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db Eats: Lima London

Having been hotly tipped as the next big cuisine by René Redzepi of Noma and Nuno Mendes of Viajante, 2012 will be remembered as the year Peruvian cuisine landed in London with signature Latin style. Touted by many as the new Mexican, the Peruvian food trend in London has been largely spearheaded by dynamic duo Ceviche in Soho and Lima London in Fitzrovia, the former (as the name suggests) specialising in ceviche, and the latter offering a broader spectrum of Peruvian cuisine, including huayro potatoes grown at 4,000 metres.

A collaboration between entrepreneurial Venezuelan brothers, Gabriel and José Luis Gonzalez, and celebrated Peruvian chef Virgilio Martinez, Lima London opened its Inca blue doors last July. Focusing on fine dining, ingredients are predominantly sourced from the British Isles, though Peru’s vast biodiversity is shown off through wild produce from the Andes and the Amazon. On my visit late last year, I was lucky enough to spot Martinez behind the stove in the open kitchen; a rare treat, as he’s based at his high profile Lima flagship, Central, leaving the legwork to affable head chef Robert Ortiz.

Sea bream ceviche
Sea bream ceviche

Martinez, Ortiz excitedly informs me, had recently returned from a mint foraging mission in the Amazon rainforest like some sort of philanthropic Latin James Bond. Freshness, authenticity and seasonality are at the forefront of Martinez’ agenda at Lima London, the aim being to serve ancient Peruvian ingredients with a contemporary twist.

Split between two floors with a buzzing bar below, the restaurant is housed in a light, bright space centred around a pitched glazed roof designed in homage to the peak of Machu Picchu. White walls are offset by a Cubist-inspired blue, orange and red mural part reflected in the rectangular mirrors hanging from the walls. Dotted across the beige banquettes, blue and orange cushions boasting Inca-like geometric stitching have been cleverly matched to mimic the work that unapologetically dominates the space.

Nestling into a banquette, I bypass the many variants on the Pisco Sour for a spicier number – the Cuenta del Diabolo (devil’s story), a mix of chili-infused Pisco, Cointreau and lime decorated with devil horns fashioned from chilies. The ruby red concoction is soothingly sweet, bringing back nostalgic memories of strawberry Skittles, with a warming chili kick on the finish. First courses are divided into “tiraditos” (cuts of raw fish that navigate the divide between sashimi and carpaccio), ceviches and potato–based “causas”. Peru boasts over 3,000 different types of potato and they go large on spuds at Lima London, showcasing the carb in an array of guises.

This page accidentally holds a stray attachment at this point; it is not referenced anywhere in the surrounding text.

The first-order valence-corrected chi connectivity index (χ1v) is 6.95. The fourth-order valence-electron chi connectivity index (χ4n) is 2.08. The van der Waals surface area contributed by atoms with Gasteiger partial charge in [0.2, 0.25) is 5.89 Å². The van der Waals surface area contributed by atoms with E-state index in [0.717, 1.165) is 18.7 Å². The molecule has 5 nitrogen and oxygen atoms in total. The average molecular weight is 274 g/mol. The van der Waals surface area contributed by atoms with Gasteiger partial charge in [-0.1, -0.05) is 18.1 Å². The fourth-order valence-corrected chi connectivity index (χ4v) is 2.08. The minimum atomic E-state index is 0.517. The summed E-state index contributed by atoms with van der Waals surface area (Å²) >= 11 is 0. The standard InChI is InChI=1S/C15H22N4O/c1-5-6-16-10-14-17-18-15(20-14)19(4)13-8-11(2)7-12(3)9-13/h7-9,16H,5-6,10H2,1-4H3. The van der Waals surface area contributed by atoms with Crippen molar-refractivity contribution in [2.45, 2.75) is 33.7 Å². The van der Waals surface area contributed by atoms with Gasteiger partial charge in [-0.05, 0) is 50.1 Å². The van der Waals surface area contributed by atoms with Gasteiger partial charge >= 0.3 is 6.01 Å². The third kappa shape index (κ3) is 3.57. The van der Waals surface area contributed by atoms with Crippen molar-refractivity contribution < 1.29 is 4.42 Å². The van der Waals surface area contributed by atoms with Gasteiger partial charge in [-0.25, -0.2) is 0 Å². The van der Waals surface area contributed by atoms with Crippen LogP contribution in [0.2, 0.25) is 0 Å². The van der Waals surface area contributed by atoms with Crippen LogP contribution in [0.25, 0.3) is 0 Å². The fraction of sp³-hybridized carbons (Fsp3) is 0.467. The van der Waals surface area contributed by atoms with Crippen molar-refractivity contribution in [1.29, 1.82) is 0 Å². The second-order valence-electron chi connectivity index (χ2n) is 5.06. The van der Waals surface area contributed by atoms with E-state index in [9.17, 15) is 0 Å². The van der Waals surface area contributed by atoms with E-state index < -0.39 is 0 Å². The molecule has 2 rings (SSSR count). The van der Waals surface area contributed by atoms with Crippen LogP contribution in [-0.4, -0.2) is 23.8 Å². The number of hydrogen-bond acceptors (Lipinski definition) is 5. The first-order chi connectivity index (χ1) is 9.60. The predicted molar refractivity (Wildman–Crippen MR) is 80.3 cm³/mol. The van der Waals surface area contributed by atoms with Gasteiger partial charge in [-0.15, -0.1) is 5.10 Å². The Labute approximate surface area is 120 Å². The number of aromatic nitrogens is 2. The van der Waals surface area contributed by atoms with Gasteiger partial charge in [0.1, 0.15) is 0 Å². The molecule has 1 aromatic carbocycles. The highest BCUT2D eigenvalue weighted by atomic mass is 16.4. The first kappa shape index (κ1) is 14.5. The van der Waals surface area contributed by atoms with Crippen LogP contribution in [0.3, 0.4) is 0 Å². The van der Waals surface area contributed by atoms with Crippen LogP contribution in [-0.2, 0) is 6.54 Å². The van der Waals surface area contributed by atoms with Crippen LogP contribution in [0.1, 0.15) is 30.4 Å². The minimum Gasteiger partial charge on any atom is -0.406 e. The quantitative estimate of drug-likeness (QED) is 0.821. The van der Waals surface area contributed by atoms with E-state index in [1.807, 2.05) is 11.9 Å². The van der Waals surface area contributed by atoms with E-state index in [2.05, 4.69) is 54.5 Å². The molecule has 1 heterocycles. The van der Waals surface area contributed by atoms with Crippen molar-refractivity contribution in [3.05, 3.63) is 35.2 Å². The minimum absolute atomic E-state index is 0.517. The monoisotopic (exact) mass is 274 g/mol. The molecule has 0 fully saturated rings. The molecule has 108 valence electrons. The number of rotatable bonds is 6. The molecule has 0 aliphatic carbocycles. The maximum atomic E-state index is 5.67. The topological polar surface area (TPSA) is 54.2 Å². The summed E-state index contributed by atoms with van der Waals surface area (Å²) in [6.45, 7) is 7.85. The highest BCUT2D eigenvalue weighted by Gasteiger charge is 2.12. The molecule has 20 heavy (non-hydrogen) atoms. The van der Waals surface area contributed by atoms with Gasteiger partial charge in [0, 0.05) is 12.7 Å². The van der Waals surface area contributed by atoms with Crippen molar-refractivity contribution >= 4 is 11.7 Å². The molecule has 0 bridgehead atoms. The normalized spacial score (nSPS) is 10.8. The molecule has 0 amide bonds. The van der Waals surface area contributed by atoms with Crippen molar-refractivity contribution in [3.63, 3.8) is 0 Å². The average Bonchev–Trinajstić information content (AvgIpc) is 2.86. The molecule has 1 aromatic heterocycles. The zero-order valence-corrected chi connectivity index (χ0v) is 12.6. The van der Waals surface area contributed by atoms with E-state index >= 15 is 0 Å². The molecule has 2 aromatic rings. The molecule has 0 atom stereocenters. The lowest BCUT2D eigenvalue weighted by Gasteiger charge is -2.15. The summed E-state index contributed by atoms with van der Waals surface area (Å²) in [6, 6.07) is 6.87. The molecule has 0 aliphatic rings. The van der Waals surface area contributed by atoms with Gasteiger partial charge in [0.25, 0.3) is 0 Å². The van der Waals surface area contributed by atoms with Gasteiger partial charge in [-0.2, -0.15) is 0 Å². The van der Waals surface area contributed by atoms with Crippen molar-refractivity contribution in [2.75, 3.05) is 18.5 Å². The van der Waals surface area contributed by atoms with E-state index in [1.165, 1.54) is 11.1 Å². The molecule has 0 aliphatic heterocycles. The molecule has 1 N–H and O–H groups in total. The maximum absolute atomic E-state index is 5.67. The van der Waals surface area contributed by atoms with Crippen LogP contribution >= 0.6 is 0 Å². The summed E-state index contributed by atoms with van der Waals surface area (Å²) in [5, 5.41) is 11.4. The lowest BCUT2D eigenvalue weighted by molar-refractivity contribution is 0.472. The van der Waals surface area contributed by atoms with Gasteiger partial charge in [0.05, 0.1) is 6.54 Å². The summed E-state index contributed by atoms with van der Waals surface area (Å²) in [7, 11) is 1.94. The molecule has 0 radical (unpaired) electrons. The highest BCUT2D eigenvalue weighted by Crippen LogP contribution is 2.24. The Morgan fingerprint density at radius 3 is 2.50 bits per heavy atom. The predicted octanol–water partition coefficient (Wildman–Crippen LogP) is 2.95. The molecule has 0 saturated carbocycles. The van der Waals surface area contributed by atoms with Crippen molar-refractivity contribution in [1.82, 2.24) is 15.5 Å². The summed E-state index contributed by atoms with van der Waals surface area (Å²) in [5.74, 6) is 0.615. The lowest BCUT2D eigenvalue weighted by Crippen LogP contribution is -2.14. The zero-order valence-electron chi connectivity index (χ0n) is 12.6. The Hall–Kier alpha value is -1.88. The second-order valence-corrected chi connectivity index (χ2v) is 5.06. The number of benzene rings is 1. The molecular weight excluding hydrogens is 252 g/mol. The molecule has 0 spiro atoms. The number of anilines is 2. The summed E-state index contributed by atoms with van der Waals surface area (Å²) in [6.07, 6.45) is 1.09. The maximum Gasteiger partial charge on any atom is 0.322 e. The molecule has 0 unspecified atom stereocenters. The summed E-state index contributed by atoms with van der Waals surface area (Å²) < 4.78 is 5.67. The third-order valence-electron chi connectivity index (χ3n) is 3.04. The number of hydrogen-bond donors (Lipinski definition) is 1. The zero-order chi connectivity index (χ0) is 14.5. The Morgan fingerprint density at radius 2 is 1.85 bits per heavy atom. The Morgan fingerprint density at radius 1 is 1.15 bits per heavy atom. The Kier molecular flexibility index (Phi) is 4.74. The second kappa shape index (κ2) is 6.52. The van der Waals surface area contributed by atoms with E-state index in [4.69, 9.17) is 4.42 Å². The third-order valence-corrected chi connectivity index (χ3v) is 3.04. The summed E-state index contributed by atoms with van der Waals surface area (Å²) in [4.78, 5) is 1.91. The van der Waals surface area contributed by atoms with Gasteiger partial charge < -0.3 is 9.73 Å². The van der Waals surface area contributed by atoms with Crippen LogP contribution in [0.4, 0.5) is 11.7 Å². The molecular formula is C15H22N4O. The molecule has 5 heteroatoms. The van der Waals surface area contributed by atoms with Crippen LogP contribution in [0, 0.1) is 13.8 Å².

Braised octopus
Braised octopus

Mention must be made of Martinez’ painterly presentation. His dishes are composed of such vivid colour and arresting beauty they make you question whether you’re in a restaurant or a gallery. Were art critic Brian Sewell to dine here, he’d be torn between eating the food and sketching it. The prettiest looking dish is braised octopus with white quinoa and lilac botija olive bubbles, which looks like Damien Hirst has been let loose in the kitchen with a pipette and a bowl of edible flowers.

Sea bream ceviche is served in a mouth-puckering marinade (affectionately dubbed “tiger’s milk”) – fear not, you won’t be supping the vital juices of a female tiger, but rather a vivifying broth of lime, ginger and coriander with a whack of chili that will open your airways faster than you can say Vicks VapoRub.

Duck crudo meanwhile, is formed of juicy slivers of cured duck breast slathered in Algarrobo tree honey, shavings of flesh-coloured foie gras and an unidentifiable yellow sauce that offsets the pink of the duck beautifully, like the colours of a matador’s cape. While I’ve tasted more delicious foie in my time, the overall ensemble is a symphony of colour, flavour and texture, proving umami-rich, creamy and comforting on this bitter winter night.

Seemingly wanting to outdo himself with the main course, Martinez crafts crab, the aforementioned high altitude huayro potato, red amaranth and a purple corn reduction into a rainbow of yellow, pink and white bouncing off the bright orange amaranth powder. He even shapes it into an arc for the full Wizard of Oz effect. The subtle flavours of the sweet crab meat and earthy potato mingle so seamlessly, it’s hard to tell where one ends and the other begins.

Dulce de leche ice cream

While desserts are a chocaholic’s delight, I was lured by the dulce de leche ice cream, curious to see how it would work with the addition of a beetroot emulsion. The daring pairing was a triumph, the toffee sweetness of the ice cream tempered by the earthy undertones of the beetroot, both of which were enhanced by the crunch of the maca root crust beneath, then sweetened again by a swash of dulce de leche recalling the sweet-savoury interplay of Heston Blumenthal’s inspired brown bread ice cream with salted butter caramel at Dinner.

Lima’s wine list is refreshingly curt, if lacking a little in identity, and while the majority of the world’s major wine regions are represented – from Alsace to Stellenbosch via the Colchagua Valley, the food is so dazzling and the cocktails so enticing, wine is forced to take a back seat. My one gripe with the restaurant is that the menu is more baffling than it need be, and will have you reaching for your Spanish dictionary, though the informative staff have an encyclopedic knowledge of obscure Peruvian ingredients, from annatto seeds to white kiwicha. Worth a visit for the visual feast provided by the painterly plates alone, Paddington Bear might not be Peru’s most famous export for much longer…

Lima London: 31 Rathbone Place, London W1T 1JH; Tel: +44 (0)20 3002 2640. A meal for two costs around £120. 

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